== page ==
Welcome and thanks for visiting! As my colleagues will attest, I have been meaning to start this blog for some time because I think that we’re doing some pretty exciting stuff here in Data Analytics at Denison (#DAatDU) that is worth sharing. We hope to convey some of this excitement and chronicle the development of a truly unique interdisciplinary program that is growing faster than we could have imagined. Posts will be periodically written by any number of faculty and students associated with the program on any number of topics. We hope you find them interesting, and always welcome your comments and questions.
We are officially in the second year of the program, but it really started brewing in response to a call for proposals for new majors during the 2014-2015 academic year. In response, a group of about a dozen faculty representing seven disciplines in the quantitative, natural, and social sciences joined forces to design a program that would empower students to solve problems in a data-rich world. The major was designed to build on our strengths at Denison, but also fill gaps in our existing curriculum. We also wanted it to be attractive to a diverse group of students with a variety of interests (not just math and computer science students) and to fully embrace the liberal arts.
The major, which was approved the Denison faculty in Spring 2016, consists of four parts:
Computer Science and Mathematics foundation (4 courses)
In the CS courses, students learn the basics of problem solving and programming, data storage, databases, data wrangling, and client/server architectures. The introductory course uses my book and a novel new Data Systems course was designed last summer by my colleague Tom Bressoud. In the Mathematics courses, students learn Calculus, probability, experimental design, statistical inference, hypothesis testing, and regression. The programming languages used are Python, R, and SQL. Students who wish to pursue more technical depth have plenty to choose from among our Mathematics & Computer Science courses.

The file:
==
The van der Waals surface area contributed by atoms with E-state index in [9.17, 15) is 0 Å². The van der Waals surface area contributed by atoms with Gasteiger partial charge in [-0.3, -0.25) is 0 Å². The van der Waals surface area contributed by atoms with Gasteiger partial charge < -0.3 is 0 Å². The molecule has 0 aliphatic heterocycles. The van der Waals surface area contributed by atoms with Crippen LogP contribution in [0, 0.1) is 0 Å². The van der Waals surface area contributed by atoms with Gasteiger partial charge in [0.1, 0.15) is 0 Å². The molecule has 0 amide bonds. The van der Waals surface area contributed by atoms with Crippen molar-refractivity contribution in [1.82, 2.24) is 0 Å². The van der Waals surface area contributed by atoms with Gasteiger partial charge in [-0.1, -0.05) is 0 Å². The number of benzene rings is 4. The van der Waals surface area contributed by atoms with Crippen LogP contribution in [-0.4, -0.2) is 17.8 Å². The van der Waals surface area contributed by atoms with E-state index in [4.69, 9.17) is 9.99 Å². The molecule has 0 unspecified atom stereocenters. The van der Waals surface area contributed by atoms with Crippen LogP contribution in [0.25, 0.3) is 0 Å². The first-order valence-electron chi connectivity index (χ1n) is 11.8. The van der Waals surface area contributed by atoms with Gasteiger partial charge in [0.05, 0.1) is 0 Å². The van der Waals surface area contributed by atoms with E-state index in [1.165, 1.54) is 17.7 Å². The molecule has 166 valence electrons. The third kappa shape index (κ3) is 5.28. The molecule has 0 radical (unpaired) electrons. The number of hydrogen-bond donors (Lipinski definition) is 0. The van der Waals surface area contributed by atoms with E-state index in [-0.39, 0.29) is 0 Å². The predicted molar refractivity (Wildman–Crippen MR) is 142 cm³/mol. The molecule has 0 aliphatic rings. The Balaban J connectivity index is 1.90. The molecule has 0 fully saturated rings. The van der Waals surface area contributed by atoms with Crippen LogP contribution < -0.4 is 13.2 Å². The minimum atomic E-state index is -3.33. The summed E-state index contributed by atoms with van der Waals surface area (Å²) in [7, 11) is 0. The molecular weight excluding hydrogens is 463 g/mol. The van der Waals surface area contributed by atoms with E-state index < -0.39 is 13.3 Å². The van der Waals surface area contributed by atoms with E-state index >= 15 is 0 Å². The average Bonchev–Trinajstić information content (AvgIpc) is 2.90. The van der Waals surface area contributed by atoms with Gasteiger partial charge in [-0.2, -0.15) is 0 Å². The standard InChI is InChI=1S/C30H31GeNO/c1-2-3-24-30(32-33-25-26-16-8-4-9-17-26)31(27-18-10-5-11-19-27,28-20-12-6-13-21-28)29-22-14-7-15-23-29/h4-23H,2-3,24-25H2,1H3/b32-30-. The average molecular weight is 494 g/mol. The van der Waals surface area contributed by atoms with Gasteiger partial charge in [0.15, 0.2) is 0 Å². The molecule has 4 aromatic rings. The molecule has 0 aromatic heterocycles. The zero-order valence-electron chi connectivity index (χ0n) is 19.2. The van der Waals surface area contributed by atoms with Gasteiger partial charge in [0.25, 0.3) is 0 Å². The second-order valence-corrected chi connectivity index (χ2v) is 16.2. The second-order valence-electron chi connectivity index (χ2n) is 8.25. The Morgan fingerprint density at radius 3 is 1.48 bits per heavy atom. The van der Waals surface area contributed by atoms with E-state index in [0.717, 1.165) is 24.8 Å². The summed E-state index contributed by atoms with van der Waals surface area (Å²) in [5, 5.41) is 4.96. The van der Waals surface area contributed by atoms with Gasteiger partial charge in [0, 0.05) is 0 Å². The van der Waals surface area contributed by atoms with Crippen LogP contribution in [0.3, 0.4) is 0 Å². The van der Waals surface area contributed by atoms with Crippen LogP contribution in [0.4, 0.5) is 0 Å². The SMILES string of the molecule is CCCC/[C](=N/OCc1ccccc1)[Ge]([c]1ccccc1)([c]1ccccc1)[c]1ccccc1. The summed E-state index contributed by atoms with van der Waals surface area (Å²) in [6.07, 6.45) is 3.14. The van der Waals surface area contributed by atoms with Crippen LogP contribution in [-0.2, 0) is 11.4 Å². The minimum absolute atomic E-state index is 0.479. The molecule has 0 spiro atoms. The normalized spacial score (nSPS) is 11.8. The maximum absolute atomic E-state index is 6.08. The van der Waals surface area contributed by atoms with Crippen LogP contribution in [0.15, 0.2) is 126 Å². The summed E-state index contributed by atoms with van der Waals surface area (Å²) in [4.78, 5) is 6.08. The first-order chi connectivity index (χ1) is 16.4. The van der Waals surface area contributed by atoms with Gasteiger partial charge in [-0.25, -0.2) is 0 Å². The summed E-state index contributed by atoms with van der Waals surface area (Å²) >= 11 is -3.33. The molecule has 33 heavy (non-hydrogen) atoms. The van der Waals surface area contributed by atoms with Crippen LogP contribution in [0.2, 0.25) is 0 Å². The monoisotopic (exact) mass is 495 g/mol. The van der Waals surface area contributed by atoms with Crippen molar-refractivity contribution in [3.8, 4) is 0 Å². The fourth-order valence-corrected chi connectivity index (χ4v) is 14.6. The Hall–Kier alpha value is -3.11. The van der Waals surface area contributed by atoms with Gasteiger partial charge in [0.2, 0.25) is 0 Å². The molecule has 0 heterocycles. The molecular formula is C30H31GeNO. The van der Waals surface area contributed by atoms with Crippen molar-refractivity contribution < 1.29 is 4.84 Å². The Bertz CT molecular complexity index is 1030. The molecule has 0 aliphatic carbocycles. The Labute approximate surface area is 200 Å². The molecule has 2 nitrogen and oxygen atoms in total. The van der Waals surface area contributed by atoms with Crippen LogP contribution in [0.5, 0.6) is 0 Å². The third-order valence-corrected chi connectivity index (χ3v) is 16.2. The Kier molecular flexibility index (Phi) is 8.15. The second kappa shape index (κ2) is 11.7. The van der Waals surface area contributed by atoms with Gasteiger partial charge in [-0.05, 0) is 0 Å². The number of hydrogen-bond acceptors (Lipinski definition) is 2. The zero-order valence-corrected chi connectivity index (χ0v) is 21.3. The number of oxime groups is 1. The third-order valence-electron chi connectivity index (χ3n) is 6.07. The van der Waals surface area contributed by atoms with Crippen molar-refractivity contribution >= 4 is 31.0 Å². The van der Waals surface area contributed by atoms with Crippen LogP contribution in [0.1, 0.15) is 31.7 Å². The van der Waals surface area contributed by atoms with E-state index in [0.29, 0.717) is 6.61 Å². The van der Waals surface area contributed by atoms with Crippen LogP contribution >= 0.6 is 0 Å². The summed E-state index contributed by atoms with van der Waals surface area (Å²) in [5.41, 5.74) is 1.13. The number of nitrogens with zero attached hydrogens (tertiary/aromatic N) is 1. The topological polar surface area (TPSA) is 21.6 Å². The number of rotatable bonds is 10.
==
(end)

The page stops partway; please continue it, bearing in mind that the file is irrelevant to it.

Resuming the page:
Project-oriented Data Analytics courses (4 courses)
DA 101 has no prerequisites and introduces students to the data analytics cycle; types of data; wrangling, summarizing, and visualizing data; and communicating results orally and in writing. They also begin to confront ethical and social dimensions of DA. In DA 301, the “Denison Practicum,” students engage in semester-long projects for a real client on campus. My colleague Sarah Supp will likely blog about the course later this semester. DA 350, Advanced Methods in Data Analytics, is being taught for the first time this semester by my colleague Anthony Bonifonte, who will also probably have more to say about it here later. Finally, in DA 401, the Senior Capstone, students will undertake individually-designed projects in their individual interest areas. This course will be taught for the first time next year. All of these courses are project-oriented and hands-on using a variety of different data sets from a variety of sources.
Choice of disciplinary focus (3 or 4 courses)
Because no data exists in a vacuum, we want our students to understand how data is used in at least one specific discipline. There are currently seven different disciplinary foci that students can choose from: biology, economics, philosophy, physics, political science, psychology, and sociology. In the future, we will undoubtedly add more, and several are already under discussion.
Finally, we require that every major undertake a DA-oriented internship or research experience in the summer after their junior year. Our first juniors will engage in their internships this summer, and we are currently working with the Knowlton Center to support these students’ application processes.
This curriculum follows pretty closely the recommendations from the PCMI summer workshop in 2016, which three of my colleagues attended. I think the main differences are twofold: we may be a little lighter on the minimum mathematics requirements in favor of a much stronger focus on interdisciplinary perspectives. As I said above, we wanted our major to be attractive to a diverse group of students, including students who would not otherwise choose to take a CS or Statistics class.
Also for this reason, Data Analytics at Denison is an interdisciplinary program that is administratively independent of the Math & CS department. The program is administered by a committee of nine faculty: seven from the departments mentioned above, plus two fabulous new colleagues – Anthony Bonifonte, an applied mathematician, and Sarah Supp, a macro-ecologist, – whose homes are the DA program.
We are currently in the second year of the program and already have about 75 majors among the classes of 2019, 2020, and 2021. So things are humming along. More to come!